Mysteries, Oddities, and Everything Strange: Jersey Devil


Bridget Vaughan, Staff Writer

Whether it be through the newest roller coaster installation at Six Flags Great Adventure or the sole hockey team of our state, you have likely heard of the Jersey Devil. Most of these legends and creatures have been all across the world, whether it be a few states over or even a few countries. But the creature known as the Jersey Devil resides in our own state of New Jersey. This cryptid is one of the hallmarks of Jersey culture, and practically everyone in the state fears its presence as they explore the southern pine barrens that it supposedly calls home. But what exactly is this hybrid animal, and does it live up to all the legends that surround it?

Also known as the Leeds Devil, the origins of the strange being plaguing southern New Jersey are unclear. The legend begins in the 1700s, with a woman named Deborah Smith. She traveled from England to New York to marry a man known as Mr. Leeds, and the two lived in the pine barrens of New Jersey. After an intense and painful labor, she birthed a baby that eventually grew into the devil and fled into the woods beyond the house. The rumor claimed this child to be her 13th, a notoriously unlucky number in folklore. Other accounts tell of a family curse or a mother miserable she had to carry a 13th child, but the origin of the tale remains similar across the board. Some even claimed Mother Leeds to be some sort of witch or sorceress conjuring the devil herself in order to avoid another birth. 

Although the tale of Mrs. Leeds is the most well known of the Jersey Devil’s origin stories, there are countless others. One such story details a young girl who entered a relationship with a British soldier in the midst of the Revolutionary War, and the townsfolk claimed it to be treason, which later led to her firstborn child creating the devil. Another story explained a young girl passing a poor woman, and when she refused to provide the woman with any food, she was cursed, later giving birth to the Jersey Devil. Despite the differing beliefs, the Jersey Devil’s legend lives on.

What is the Jersey Devil, to be exact? Well, this mysterious creature has been attributed with varying descriptions, claiming its features to be similar to various animals. Many say it has a kangaroo-like structure, with a head resembling a goat, dog, or horse. It has wings like that of a bat or hawk, with horns, a tail, and chicken-like legs. This creature seems to be a hodge-podge of various descriptions, a freak of nature with countless species smashed together into one.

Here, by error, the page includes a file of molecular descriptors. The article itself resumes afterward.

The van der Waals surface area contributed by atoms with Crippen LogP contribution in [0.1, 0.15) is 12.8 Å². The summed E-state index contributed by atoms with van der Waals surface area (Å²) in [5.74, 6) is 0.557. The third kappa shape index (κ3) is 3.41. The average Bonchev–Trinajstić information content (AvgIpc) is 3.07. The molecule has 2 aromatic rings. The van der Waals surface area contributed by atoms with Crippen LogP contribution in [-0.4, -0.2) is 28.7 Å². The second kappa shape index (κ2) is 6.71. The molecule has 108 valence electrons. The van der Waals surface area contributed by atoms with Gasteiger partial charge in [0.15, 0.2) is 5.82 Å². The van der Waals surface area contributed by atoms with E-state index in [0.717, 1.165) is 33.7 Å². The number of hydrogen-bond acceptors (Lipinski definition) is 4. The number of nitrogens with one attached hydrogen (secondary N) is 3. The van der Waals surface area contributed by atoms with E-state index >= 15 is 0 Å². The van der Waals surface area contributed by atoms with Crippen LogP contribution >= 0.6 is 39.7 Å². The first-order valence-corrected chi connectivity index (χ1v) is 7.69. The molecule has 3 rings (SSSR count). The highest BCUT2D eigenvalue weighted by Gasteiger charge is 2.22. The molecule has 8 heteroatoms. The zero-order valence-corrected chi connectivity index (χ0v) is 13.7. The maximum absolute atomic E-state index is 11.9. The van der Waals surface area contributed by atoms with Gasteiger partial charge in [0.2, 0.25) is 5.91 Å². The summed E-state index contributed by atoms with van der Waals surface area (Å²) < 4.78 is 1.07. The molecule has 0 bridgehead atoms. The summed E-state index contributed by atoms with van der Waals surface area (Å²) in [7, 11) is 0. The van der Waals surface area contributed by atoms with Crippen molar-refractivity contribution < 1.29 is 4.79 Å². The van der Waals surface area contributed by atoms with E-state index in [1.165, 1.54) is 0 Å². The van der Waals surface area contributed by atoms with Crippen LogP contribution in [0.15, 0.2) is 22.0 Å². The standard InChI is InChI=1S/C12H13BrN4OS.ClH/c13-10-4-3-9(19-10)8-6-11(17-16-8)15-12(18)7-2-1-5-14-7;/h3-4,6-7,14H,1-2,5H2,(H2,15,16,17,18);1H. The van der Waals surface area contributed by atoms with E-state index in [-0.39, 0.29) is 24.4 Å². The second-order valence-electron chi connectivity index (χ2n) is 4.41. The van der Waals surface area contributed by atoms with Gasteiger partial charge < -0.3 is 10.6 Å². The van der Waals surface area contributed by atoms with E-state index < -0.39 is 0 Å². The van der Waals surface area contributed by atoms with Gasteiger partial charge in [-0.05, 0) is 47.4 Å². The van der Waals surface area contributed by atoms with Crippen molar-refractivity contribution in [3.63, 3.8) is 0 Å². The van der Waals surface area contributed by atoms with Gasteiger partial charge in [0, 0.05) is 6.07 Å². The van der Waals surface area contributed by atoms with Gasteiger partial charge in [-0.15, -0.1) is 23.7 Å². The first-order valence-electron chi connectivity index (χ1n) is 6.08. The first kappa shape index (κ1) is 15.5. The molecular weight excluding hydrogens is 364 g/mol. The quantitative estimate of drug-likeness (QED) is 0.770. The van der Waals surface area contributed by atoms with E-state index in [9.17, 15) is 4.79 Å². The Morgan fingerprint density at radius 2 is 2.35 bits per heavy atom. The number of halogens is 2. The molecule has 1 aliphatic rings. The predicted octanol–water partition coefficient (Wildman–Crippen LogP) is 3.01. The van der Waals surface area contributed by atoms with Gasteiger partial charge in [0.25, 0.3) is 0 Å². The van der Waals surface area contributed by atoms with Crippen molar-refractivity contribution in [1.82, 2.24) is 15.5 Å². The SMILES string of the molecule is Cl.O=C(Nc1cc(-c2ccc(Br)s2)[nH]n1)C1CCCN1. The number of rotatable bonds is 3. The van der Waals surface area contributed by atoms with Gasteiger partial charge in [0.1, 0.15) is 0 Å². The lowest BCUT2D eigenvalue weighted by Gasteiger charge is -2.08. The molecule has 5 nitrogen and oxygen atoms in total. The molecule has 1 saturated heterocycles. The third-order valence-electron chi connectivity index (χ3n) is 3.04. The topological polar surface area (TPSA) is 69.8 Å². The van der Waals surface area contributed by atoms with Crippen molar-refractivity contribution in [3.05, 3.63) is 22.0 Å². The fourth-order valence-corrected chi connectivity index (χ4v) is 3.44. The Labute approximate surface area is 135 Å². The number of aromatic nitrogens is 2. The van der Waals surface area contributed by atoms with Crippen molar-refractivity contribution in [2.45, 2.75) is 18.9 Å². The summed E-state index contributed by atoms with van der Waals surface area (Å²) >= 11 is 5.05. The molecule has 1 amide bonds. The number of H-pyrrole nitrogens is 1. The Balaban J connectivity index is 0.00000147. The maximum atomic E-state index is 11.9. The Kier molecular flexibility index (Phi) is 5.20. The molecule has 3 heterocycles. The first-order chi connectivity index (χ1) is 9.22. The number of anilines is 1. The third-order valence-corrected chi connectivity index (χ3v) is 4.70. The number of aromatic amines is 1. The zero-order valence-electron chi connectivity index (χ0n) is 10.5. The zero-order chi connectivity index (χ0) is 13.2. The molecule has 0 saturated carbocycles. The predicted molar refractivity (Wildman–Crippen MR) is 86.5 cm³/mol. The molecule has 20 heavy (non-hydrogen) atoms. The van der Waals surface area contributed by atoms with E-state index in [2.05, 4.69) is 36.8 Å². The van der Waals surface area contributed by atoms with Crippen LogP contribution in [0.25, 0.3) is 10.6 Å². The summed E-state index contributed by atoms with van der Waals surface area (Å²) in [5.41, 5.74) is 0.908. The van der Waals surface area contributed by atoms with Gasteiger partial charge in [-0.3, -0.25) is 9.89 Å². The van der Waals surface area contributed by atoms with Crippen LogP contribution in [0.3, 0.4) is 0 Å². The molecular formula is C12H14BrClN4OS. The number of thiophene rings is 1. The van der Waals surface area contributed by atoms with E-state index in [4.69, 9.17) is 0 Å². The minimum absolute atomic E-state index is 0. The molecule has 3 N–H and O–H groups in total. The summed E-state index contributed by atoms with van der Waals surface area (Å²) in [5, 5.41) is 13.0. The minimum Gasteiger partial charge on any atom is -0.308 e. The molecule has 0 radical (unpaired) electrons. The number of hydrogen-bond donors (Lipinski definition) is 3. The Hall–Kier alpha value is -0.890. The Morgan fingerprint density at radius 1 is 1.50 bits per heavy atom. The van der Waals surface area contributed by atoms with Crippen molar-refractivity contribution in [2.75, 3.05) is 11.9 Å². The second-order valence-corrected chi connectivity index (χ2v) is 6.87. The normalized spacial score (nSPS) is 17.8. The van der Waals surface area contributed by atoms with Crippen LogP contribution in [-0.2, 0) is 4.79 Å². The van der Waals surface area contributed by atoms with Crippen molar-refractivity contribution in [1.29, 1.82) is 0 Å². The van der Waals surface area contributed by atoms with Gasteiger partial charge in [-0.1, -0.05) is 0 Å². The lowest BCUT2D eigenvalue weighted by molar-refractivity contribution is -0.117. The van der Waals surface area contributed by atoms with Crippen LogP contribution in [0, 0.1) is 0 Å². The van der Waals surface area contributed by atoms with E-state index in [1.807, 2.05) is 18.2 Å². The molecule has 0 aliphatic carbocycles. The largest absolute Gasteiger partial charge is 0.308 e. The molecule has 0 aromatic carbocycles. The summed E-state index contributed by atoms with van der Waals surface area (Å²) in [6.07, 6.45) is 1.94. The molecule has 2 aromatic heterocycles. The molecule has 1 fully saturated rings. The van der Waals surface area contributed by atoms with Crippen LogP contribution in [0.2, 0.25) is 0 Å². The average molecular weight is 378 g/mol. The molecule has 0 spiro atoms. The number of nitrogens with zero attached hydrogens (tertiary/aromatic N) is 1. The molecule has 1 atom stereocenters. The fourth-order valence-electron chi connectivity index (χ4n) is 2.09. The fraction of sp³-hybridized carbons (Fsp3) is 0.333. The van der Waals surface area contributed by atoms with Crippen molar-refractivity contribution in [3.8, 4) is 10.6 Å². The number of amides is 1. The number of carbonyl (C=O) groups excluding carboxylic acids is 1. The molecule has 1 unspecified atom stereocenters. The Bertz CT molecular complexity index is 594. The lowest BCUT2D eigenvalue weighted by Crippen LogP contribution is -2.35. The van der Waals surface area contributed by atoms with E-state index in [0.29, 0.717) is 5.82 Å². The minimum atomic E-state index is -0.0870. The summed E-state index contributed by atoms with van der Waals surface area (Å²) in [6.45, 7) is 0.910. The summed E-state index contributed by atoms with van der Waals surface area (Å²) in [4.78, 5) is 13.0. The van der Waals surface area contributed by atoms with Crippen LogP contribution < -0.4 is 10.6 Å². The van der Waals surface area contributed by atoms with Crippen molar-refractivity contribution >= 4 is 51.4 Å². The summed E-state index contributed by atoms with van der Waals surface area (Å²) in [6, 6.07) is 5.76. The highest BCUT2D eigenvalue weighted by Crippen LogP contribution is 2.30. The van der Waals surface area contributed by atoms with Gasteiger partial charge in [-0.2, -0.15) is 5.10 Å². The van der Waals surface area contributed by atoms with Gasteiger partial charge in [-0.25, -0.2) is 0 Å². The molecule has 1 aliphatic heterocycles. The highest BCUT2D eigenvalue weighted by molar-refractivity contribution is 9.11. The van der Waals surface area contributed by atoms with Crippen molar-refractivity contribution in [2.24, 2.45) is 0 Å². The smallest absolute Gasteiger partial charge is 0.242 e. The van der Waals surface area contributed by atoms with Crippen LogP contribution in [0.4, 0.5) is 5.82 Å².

People have claimed the devil to have killed livestock and crops, insinuated droughts, boiled streams, and even ripped trees apart. The first recorded sighting came from Napoleon Bonaparte’s eldest brother, Joseph, as he was wandering the outskirts of his estate in Bordentown. From there, Jersey Devil fever grew, with footprints, animal attacks, and strange sights all being credited to the beast. In 1909, a navy commander practicing target shooting allegedly hit the creature after spotting it, but was unable to locate it in the swaths of pine trees in the area. In 1972, Mary Ritzer Christianson described a massive goat figure crossing the road behind her car during her trip from Blackwood to Glassboro. There was a massacre in 1980, when countless pigs were found dead and brutalized on a farm in South Jersey. A recent sighting in 2015 saw David Black traversing Route 9 when he encountered what appeared to be a llama. He attempted to approach the llama until it sprouted wings and glided off, leaving Black bewildered. 

Although most previous articles have concluded with a clear and concise explanation of what the creatures truly are, the Jersey Devil is shrouded in ambiguity. The Jersey Devil has terrorized over 50 South Jersey towns and scared the blues of residents for hundreds of years. At one point, there was a supposed $100,000 reward for capturing the Leeds Devil, dead or alive, but this never amounted to anything. Even credited officials like police and businessmen have described the strange activity of the pine barrens during their drives on the Garden State Parkway. There is no real or true evidence to discredit or support the existence of the creature.

New Jersey is chock full of unique culture, with the Jersey Devil only being a part of it. Whether it be fun t-shirts, urban legends, or simply tales passed from generation to generation, the Jersey Devil will live on in infamy among the New Jersey population. The Jersey Devil might not even be the craziest piece of New Jersey culture considering the various types of people throughout the state, but it sure is a far-fetched tale for anyone to enjoy. So, the next time you are adventuring down the Garden State Parkway and make a break into the miles of trees in the pine barrens, keep your eyes peeled. That deer you spotted might not be what you think it is.